Zagreb, December 20, 2020

Dear colleagues,

I see that the coronavirus vaccines have caused great alarm among the Catholic world, which I understand and justify. Each new phenomenon should be carefully considered before usage, including new vaccines. But as physicians (and scientists) we can’t forget that the core of our vocation is to help the sick and protect the health of the population.

The Catechism of the Catholic Church reminds us that life and physical health are precious gifts that God has entrusted to us. We should take reasonable care of them, considering the needs of others and the common good (see: CCC 2288) while  the Congregation for the Doctrine of the Faith make a clear distinction in the relevant documents between the moral responsibility of producers and scientists using morally problematic biological material and the moral responsibility of recipients of specific vaccines and medicines (see: Dignitas Personae). Therefore, the intention of our Society was to unite these two views in the Statement released last week: our professional obligation to help the others (and clarify some prejudices about vaccines) and to encourage the usage of those solutions that are not contrary to the Catechism of the Catholic Church.

Although public debates sometimes rely on generalizing that all COVID-19 vaccines are associated with elective abortion and, moreover, contain parts of aborted fetuses, the available data suggest that some vaccines have nothing to do with human fetal cells, others were used by researchers only for testing within laboratory tests prior to the start of human testing and production, while historical human fetal cell lines are used in the production of some vaccines.

Cells derived from elective abortions have been used since the 1960s in production of many vaccines, some of them still in use (e.g. against rubella, chickenpox, hepatitis A, polio…). These cells are also used to produce approved drugs against a variety of diseases, including hemophilia, rheumatoid arthritis, cystic fibrosis…  I don’t see that their usage is of some concern in the media.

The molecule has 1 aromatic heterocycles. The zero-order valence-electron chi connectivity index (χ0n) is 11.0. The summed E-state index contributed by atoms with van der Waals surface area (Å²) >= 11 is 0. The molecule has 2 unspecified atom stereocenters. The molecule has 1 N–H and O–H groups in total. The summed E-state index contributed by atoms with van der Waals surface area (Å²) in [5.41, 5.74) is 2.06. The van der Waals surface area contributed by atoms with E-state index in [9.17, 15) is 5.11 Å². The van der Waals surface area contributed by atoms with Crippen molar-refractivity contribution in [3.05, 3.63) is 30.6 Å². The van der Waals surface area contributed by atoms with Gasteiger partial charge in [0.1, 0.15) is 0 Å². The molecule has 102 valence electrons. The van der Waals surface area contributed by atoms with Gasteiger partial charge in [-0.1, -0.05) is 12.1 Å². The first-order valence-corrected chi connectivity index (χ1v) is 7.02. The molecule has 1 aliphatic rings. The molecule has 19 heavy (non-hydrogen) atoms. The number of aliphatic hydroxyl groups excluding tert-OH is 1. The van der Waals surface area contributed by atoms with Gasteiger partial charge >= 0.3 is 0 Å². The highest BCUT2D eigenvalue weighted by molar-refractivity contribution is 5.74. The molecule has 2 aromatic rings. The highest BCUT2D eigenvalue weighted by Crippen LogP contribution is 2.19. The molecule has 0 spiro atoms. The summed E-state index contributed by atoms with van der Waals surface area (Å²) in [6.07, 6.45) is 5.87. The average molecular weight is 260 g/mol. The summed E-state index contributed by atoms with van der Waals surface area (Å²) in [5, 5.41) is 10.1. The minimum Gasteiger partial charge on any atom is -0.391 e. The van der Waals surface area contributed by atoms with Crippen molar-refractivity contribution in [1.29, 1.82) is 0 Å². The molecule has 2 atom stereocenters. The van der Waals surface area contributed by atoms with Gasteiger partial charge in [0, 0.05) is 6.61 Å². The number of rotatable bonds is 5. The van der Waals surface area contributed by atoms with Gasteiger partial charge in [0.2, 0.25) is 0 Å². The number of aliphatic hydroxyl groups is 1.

Both cell lines used for COVID-vaccines were developed in the laboratory. These cell lines are “historical”, they are not normal human cells, since they grow and are cultivated for years in the laboratory. These cells have been altered so that they can continually multiply in order to be used for research and production of drugs and vaccines. 

It should be noted that millions of human lives have been saved with the help of drugs and vaccines produced on these cell lines. (Perhaps this can also serve as a consolation for the lost lives of those aborted children: their deaths, although violent and unjust, were not in vain.)

From a moral perspective, those vaccines that have nothing to do with abortion, such as the vaccine developed by Sanofi (under development), are always allowed to be used. For vaccines that use historical human fetal cell lines, there is a difference between those that use them only for pre-testing (Pfizer, Moderna), and those that use them in the manufacturing process itself (AstraZeneca, Johnson & Johnson). For Pfizer’s and Moderna’s vaccines, historical human fetal cells were used in pre-production studies only and not by the manufacturer, while not in the process of vaccine production for human administration.

Regarding Moderna and its mRNA-1273 vaccine, it was made without the involvement of fetal cell culture HEK 293. During the search for a gene construct that would serve as mRNA, among the various constructs existing in the literature, Moderna opted for the one that was earlier, and from some other companies, published as adequate, and they opted for that nucleotide sequence. 

The Charlotte Lizier Institute considers Moderna vaccine ethically correct from the standpoint of Catholic morality (see:

There is another article discussing Moderna’s vaccine (see: The Charlotte Lozier Institute (CLI), research arm of the pro-life Susan B. Anthony List, has listed the Moderna vaccine among the “ethically uncontroversial CoV-19 vaccine programs” along with development projects from Inovio Pharmaceuticals, Sanofi & Translate Bio, Pfizer and BioNTech, Novavax, and Merck/IAVI. According to CLI, two vaccine candidates are the product of unethical programs – those being developed by the University of Oxford and AstraZeneca, and by Johnson&Johnson and Janssen Res. & Devel., Inc.